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Immunotherapy raises risk in peanut allergy

Major review calls for new approach to food allergy research focused on 'real-world' outcomes

Mark Gould

Friday, 26 April 2019

A major review* of children with peanut allergies has concluded that current oral immunotherapy treatments result in a large increase in anaphylaxis and other allergic reactions, rather than preventing them as intended.

The systematic review including 12 studies with more than 1,000 patients who were followed for a year finds that, compared with allergen avoidance or placebo, current oral immunotherapy increases risk.


The authors writing in The Lancet, say that their findings favour avoidance over current forms of oral immunotherapy if a patient wishes to avoid peanut-induced anaphylaxis and allergic reactions, and that the increased risk of reactions associated with these regimens might be a substantial barrier to widespread adoption by patients with peanut allergies.

They say their findings highlight the gap between outcomes measured in the clinic and the allergy relief outcomes that patients desire after oral immunotherapy for peanut allergy.

Studies of oral immunotherapy currently measure treatment success by whether a treated patient can pass a supervised food challenge, but this cannot predict a patient’s future risk and frequency of allergic reactions in the real world. The authors call for safer peanut allergy treatment approaches and rigorous randomised controlled trials, which use more appropriate measures of allergy reduction based on outcomes that patients want.

Lead author Dr Derek Chu, from McMaster University in Canada says the study shows that current peanut oral immunotherapy regimens can achieve the immunological goal of desensitisation, "but that this outcome does not translate into achieving the clinical and patient-desired aim of less allergic reactions and anaphylaxis over time".

"Instead, the opposite outcome occurs, with more allergic and adverse reactions with oral immunotherapy compared with avoidance or placebo,” he says.

“Our results do not denounce current research in oral immunotherapy, but the method needs to be more carefully considered, improvements in safety made, and measures of success need to be aligned with patients’ wishes.”

The study combined results from 12 randomised controlled trials from the USA, UK, Europe and Australia (including three unpublished trials) including 1,041 patients to compare outcomes after oral immunotherapy with those after no oral immunotherapy. The trials compared oral immunotherapy against placebo, avoidance or other types of immunotherapy, and used different peanut products and doses.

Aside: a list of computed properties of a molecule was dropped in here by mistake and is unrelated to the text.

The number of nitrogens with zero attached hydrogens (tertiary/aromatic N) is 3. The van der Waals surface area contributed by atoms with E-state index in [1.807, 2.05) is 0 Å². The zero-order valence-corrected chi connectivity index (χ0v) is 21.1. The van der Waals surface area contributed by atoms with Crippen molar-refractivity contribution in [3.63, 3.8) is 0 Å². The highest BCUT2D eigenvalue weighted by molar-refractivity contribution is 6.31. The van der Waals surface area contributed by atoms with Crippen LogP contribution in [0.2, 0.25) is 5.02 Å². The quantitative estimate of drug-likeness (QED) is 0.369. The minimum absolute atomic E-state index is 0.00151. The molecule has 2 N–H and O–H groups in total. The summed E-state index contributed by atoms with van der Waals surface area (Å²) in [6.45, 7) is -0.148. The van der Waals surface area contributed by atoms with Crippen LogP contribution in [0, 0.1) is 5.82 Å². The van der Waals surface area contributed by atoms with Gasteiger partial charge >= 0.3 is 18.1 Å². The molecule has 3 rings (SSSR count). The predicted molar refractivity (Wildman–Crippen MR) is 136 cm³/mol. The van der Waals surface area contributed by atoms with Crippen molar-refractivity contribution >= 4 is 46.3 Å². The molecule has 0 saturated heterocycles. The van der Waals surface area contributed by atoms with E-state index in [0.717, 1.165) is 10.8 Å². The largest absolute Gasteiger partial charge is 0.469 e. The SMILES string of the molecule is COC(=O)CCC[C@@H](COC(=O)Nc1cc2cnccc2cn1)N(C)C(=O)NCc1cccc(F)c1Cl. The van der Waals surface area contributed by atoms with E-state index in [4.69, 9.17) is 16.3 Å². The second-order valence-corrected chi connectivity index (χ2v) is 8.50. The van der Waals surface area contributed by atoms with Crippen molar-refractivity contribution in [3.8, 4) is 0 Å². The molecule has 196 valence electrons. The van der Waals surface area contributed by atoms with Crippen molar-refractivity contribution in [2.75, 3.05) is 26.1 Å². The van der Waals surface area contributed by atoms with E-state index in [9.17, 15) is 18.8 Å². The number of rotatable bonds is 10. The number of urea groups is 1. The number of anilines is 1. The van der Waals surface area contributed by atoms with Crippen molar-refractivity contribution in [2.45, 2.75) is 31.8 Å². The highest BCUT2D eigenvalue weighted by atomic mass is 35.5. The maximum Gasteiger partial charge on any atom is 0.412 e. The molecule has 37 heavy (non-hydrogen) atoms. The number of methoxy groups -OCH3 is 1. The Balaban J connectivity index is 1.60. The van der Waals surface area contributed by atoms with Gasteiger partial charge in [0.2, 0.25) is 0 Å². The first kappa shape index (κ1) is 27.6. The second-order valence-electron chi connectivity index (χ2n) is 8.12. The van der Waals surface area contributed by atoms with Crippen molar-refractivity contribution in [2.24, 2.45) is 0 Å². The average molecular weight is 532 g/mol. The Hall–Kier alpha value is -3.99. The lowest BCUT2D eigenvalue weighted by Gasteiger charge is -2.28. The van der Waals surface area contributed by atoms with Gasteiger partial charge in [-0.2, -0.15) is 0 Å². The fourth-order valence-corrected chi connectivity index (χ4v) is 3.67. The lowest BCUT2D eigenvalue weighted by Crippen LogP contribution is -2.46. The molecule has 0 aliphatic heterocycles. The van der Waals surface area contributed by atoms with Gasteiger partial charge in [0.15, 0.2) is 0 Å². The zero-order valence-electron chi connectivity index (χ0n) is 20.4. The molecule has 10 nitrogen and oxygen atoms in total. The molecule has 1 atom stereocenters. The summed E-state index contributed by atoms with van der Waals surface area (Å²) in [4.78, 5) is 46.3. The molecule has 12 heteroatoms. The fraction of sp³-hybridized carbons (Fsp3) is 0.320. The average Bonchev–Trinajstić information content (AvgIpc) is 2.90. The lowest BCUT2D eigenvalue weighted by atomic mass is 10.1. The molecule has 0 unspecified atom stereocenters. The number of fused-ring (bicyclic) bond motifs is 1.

The average age of participants in the studies was around nine years of age (between 5-12 years), and participants were followed for a year on average. The study measured anaphylaxis, allergic or adverse reactions, epinephrine use, and quality of life.

The results suggest with high and moderate quality evidence that, compared with no oral immunotherapy, peanut oral immunotherapy increases the risk and frequency of anaphylaxis (by around three times, from 7.1% without oral immunotherapy to 22.2% with oral immunotherapy), epinephrine use (by around two times, from 3.7% without to 8.2% with), and serious adverse events (by around two times, from 6.2% without to 11.9% with) to a similar extent during build-up and maintenance. Allergic reactions involving the gastrointestinal tract (vomiting, abdominal pain, mouth itching), skin and mucous membranes (hives or urticaria and swelling or angioedema), nose (congestion or rhinitis), and lungs (wheeze or asthma) also increased.

However, they found that quality of life was no better in people receiving oral immunotherapy compared to those that did not. The authors note that this is in contrast to observational studies, and this may be due to those studies not being controlled for confounding and bias. They note that large, well done randomised controlled trials are required to clarify the effect, if any, of peanut oral immunotherapy on quality of life.

In future research, it will be important to clarify patient values and preferences regarding food allergy therapies in general – understanding what patients expect from treatment, and what outcomes are desirable and undesirable. The measures to estimate health benefits and harms of food allergy interventions should be patient-centred outcomes, such as a risk and rate of allergic and anaphylactic reactions over time, as recommended by GRADE, the US National Institute of Allergy and Infectious Diseases, the FDA (Food and Drug Administration), and other organisations.

“Considering the current view of peanut allergy oral immunotherapy as a model for other food allergies, and the increasing global prevalence of food allergies, these findings are significant and important to the ongoing development of food allergy treatments,” concludes Dr Chu.


*Chu KD, Wood RA, French S, et al. Oral immunotherapy for peanut allergy (PACE): a systematic review and meta-analysis of efficacy and safety. Published: April 25, 2019. DOI:10.1016/S0140-6736(19)30420-9

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